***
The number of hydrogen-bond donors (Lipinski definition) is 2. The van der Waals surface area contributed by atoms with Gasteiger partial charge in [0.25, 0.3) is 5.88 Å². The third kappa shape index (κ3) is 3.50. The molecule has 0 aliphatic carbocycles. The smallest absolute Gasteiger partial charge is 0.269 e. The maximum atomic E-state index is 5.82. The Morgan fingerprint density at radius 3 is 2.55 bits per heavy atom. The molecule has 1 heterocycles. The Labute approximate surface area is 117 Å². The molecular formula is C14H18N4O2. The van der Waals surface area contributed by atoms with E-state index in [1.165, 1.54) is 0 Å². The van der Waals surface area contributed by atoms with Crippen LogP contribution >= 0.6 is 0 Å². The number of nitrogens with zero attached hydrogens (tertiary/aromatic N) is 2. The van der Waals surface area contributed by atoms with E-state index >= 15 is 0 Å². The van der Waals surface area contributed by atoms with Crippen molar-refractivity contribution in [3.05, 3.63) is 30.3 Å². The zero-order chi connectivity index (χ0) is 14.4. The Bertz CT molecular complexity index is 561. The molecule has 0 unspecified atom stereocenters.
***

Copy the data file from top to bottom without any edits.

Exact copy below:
The number of hydrogen-bond donors (Lipinski definition) is 2. The van der Waals surface area contributed by atoms with Gasteiger partial charge in [0.25, 0.3) is 5.88 Å². The third kappa shape index (κ3) is 3.50. The molecule has 0 aliphatic carbocycles. The smallest absolute Gasteiger partial charge is 0.269 e. The maximum atomic E-state index is 5.82. The Morgan fingerprint density at radius 3 is 2.55 bits per heavy atom. The molecule has 1 heterocycles. The Labute approximate surface area is 117 Å². The molecular formula is C14H18N4O2. The van der Waals surface area contributed by atoms with E-state index in [1.165, 1.54) is 0 Å². The van der Waals surface area contributed by atoms with Crippen LogP contribution >= 0.6 is 0 Å². The number of nitrogens with zero attached hydrogens (tertiary/aromatic N) is 2. The van der Waals surface area contributed by atoms with E-state index >= 15 is 0 Å². The van der Waals surface area contributed by atoms with Crippen molar-refractivity contribution in [3.05, 3.63) is 30.3 Å². The zero-order chi connectivity index (χ0) is 14.4. The Bertz CT molecular complexity index is 561. The molecule has 0 unspecified atom stereocenters.